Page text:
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Welcome back. We’ve got routing up and running, but we have a few problems. The expected one is that right now our code is repetitive and could be improved dramatically with a few simple tweaks. The second is that, oops, the Express wildcard we introduced in the last tutorial is causing a conflict with our Webpack hot-reloading server, and breaking hot reloading. This, for the record, is bad, and needs to be fixed before we do anything else.

In the process of researching the issue, I found a better way to handle Webpack/Express combos, using a terrific module called webpack-hot-middleware, which allows us to tie our Webpack server right into Express. This means no more conflicts, and it also means we don’t have to run a separate terminal window containing our Webpack server, since it will fire up when we launch Express with nodemon yarn start.

First thing we need to do is add two modules. Switch to a terminal window and type:

yarn add webpack-dev-middleware webpack-hot-middleware

Now we need to edit our webpack.config file, so open that up. Believe it or not, it’s going to end up shorter than it currently is, which is a minor miracle when it comes to Webpack! First, remove these two lines from the entry array:

    'webpack-dev-server/client?http://localhost:8080',
    'webpack/hot/only-dev-server',

and replace them with the following:

    'react-hot-loader/babel',
    'webpack-hot-middleware/client',

Giving us the following:

  entry: [
    'react-hot-loader/patch',
    'react-hot-loader/babel',
    'webpack-hot-middleware/client',
    './index.jsx',
  ],

Change the output block to look like this:

  output: {
    filename: 'build.js',
    path: '/',
    publicPath: '/javascripts',
  },

The reason we don’t need the resolve(__dirname, 'public', 'javascripts'), line anymore is because we’re using a virtual server now, rather than writing out an actual JS file, so the physical location on the disk doesn’t actually matter to us (for now – we’ll need to address this before we move to production, but that’s a much later tutorial).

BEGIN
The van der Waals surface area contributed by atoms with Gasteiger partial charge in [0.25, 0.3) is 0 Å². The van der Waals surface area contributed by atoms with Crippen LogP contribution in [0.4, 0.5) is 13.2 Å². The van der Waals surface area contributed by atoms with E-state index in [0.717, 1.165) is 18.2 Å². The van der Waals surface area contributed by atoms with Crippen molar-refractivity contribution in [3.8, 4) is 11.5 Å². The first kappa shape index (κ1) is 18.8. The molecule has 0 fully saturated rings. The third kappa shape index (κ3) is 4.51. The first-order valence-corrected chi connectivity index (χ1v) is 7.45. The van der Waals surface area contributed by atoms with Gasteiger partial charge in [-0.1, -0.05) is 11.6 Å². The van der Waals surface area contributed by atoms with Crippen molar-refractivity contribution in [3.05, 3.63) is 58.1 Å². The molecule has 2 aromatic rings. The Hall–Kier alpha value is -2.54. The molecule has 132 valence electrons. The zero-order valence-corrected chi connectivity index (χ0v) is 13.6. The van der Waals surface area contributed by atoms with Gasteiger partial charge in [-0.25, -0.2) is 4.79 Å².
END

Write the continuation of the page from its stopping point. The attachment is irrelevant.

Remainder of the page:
We can nuke the entire “devServer” block – Express is going to handle that for us. Just highlight and delete. Then move on to our plugins block, which gets one addition at the bottom:

    new webpack.NoEmitOnErrorsPlugin(),

That just makes errors a bit prettier in our console output, which is always nice.

OK, we’re done here. Save the file and open app.js. We’ve got some additions to make! Underneath line 14, which closes the const expressSession block, add the following:

const webpack = require('webpack');
const webpackConfig = require('./webpack.config');
const webpackDevMiddleware = require('webpack-dev-middleware');
const webpackHotMiddleware = require('webpack-hot-middleware');

then, just below line 44, add the following:

// Webpack Server
const webpackCompiler = webpack(webpackConfig);
app.use(webpackDevMiddleware(webpackCompiler, {
  publicPath: webpackConfig.output.publicPath,
  stats: {
    colors: true,
    chunks: true,
    'errors-only': true,
  },
}));
app.use(webpackHotMiddleware(webpackCompiler, {
  log: console.log,
}));

You’ll get an ESLint warning about console logging, but it’s OK here because we’re logging to our Node console during development, rather than to the browser console for the actual production site.

Let’s go over this code. Here we’re creating a compiler that instantiates Webpack and ingests our config file, then adding it as Express Middleware (the stuff that gets used between request and response) to create a virtual JavaScript file that watches for changes and hot-reloads them.

Save this file. If you have a webpack server running, you can kill it. Then make sure your Express server has reset, and you should see it compile Webpack right in the server’s output. If so, good, but we need to do a few more things. First, open /views/index.ejs and change line 10,

<script src="http://localhost:8080/javascripts/build.js"></script>

to:

<script src="/javascripts/build.js"></script>

Then switch to your terminal window, cd to /public/javascripts, and delete your build.js file. If you miss this step, your dev server will not work and you will keep getting the same error in your browser’s console no matter what other changes you make, which will drive you crazy for way longer than it should before you finally figure it out. Not that I’m speaking from experience.

OK, we should be good. Let’s test our site and make sure it works. We need to hard-refresh since we’ve changed a bunch of stuff. Now let’s test hot-reloading by adding some extra text to HomePage.jsx and then saving the file … awesome! It should be working. If you’re having trouble, you can leave a comment and I’ll do my best to help out.

All right, we’ve done a substantial amount of work on this hot-reloading stuff, so let’s commit it to our repo. One more time for posterity, here’s how you do that. Fire up a terminal window, cd to your musiclist directory, and type the following:

git add -A
git commit -m "webpack and hot-reloading setup"
git push

From now on, I’m just going to remind you at the end of each tutorial to commit your work, and leave it up to you to do the above commands. Also, I’m gauging interest in a tutorial where I force a merge conflict and then walk you through resolving it. If that’s of interest, leave a comment letting me know!

See you in the next tutorial!

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